Camps add value to school and players, but the NCAA stuck with the status quo.
Jim Harbaugh won all the major battles. But the Southeastern Conference won the war.
You want to battle for recruits via satellite camps? Not this year. Probably not next.
Harbaugh held a sometimes-shirtless tour of the South last summer amid much hoopla, helping coach camps in various steamy locales. The camps served many purposes, including the chance to teach kids the fundamentals from a brand-name coach and his staff while doing so at an affordable race.
Who could argue?
Well, 14 SEC schools, for one.
The SEC had already taken a hard line on satellite camps, banning league coaching staffs from participating in camps more than 50 miles off campus. In fact, Michigan and Harbaugh weren’t even on the radar when the SEC rendered its decision. The SEC reasoned that banning camps protected turf and kept one rival from opening shop in the backyard of another.
The ban also kept some semblance of normality in the lives of college coaches, whose vacation schedule is limited to about a 48-hour window in mid-June.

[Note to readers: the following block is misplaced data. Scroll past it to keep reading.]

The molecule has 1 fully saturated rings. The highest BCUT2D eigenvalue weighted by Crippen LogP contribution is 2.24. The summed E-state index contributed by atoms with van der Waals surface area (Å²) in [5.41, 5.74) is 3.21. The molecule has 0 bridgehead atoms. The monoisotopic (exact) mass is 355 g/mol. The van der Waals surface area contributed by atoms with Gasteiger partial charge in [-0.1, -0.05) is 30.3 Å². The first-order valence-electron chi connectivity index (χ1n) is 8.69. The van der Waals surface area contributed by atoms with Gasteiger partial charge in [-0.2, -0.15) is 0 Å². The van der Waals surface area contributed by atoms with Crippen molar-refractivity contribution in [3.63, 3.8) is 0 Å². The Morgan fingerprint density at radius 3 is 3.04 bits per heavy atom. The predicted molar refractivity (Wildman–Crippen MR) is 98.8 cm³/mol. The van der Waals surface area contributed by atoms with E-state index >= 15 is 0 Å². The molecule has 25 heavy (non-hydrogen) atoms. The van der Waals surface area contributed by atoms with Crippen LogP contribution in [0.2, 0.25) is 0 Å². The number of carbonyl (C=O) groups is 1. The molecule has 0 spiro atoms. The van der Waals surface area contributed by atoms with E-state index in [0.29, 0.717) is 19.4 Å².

That made sense.
When Harbaugh embarked on his camp tour, it drew criticism from across the SEC. Auburn’s Gus Malzahn saw the impact up close after Harbaugh’s incursion into Prattville, Alabama – just over an hour from the Auburn campus. Malzahn said he merely wanted everyone else to follow the SEC’s lead.
“I think the SEC coaches last year made it clear that we’d like it to be that way throughout the country,” Malzahn told al.com in March 2015. “That was a stance after our last spring meetings and I still feel the same.”
A year later, Malzahn’s biggest rival, Alabama’s Nick Saban, argued that the debate was much ado about nothing.
“I’m really not even thinking that it has that much value,” Saban said earlier this month. “What would be a more interesting question for you to research … what value does it serve? How many players did they get?”
Yet these camps do have value.